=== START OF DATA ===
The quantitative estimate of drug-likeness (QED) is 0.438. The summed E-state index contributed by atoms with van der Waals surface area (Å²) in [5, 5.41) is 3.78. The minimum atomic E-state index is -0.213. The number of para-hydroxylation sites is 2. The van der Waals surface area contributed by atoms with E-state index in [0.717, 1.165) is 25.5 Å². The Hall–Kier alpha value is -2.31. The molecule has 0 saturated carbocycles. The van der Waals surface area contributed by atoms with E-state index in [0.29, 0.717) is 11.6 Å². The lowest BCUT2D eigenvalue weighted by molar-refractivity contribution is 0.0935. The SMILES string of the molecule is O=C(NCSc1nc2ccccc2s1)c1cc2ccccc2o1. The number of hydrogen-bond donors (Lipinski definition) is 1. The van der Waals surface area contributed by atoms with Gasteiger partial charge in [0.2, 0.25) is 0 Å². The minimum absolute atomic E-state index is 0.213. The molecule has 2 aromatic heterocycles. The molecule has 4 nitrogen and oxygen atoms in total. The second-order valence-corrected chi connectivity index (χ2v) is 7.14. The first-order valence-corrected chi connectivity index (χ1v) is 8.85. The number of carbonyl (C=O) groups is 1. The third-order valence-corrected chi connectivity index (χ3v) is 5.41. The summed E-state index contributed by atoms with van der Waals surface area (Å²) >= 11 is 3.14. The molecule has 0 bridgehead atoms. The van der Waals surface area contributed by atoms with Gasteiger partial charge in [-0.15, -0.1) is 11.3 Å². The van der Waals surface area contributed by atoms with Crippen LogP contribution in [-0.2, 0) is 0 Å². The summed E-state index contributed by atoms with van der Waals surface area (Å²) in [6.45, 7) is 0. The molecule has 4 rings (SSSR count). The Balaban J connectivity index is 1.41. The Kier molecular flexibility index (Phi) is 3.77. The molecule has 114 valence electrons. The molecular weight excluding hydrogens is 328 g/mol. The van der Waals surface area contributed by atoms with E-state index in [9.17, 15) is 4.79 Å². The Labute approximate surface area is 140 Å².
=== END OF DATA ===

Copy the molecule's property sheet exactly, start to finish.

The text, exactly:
The quantitative estimate of drug-likeness (QED) is 0.438. The summed E-state index contributed by atoms with van der Waals surface area (Å²) in [5, 5.41) is 3.78. The minimum atomic E-state index is -0.213. The number of para-hydroxylation sites is 2. The van der Waals surface area contributed by atoms with E-state index in [0.717, 1.165) is 25.5 Å². The Hall–Kier alpha value is -2.31. The molecule has 0 saturated carbocycles. The van der Waals surface area contributed by atoms with E-state index in [0.29, 0.717) is 11.6 Å². The lowest BCUT2D eigenvalue weighted by molar-refractivity contribution is 0.0935. The SMILES string of the molecule is O=C(NCSc1nc2ccccc2s1)c1cc2ccccc2o1. The number of hydrogen-bond donors (Lipinski definition) is 1. The van der Waals surface area contributed by atoms with Gasteiger partial charge in [0.2, 0.25) is 0 Å². The minimum absolute atomic E-state index is 0.213. The molecule has 2 aromatic heterocycles. The molecule has 4 nitrogen and oxygen atoms in total. The second-order valence-corrected chi connectivity index (χ2v) is 7.14. The first-order valence-corrected chi connectivity index (χ1v) is 8.85. The number of carbonyl (C=O) groups is 1. The third-order valence-corrected chi connectivity index (χ3v) is 5.41. The summed E-state index contributed by atoms with van der Waals surface area (Å²) >= 11 is 3.14. The molecule has 0 bridgehead atoms. The van der Waals surface area contributed by atoms with Gasteiger partial charge in [-0.15, -0.1) is 11.3 Å². The van der Waals surface area contributed by atoms with Crippen LogP contribution in [-0.2, 0) is 0 Å². The summed E-state index contributed by atoms with van der Waals surface area (Å²) in [6.45, 7) is 0. The molecule has 4 rings (SSSR count). The Balaban J connectivity index is 1.41. The Kier molecular flexibility index (Phi) is 3.77. The molecule has 114 valence electrons. The molecular weight excluding hydrogens is 328 g/mol. The van der Waals surface area contributed by atoms with E-state index in [9.17, 15) is 4.79 Å². The Labute approximate surface area is 140 Å².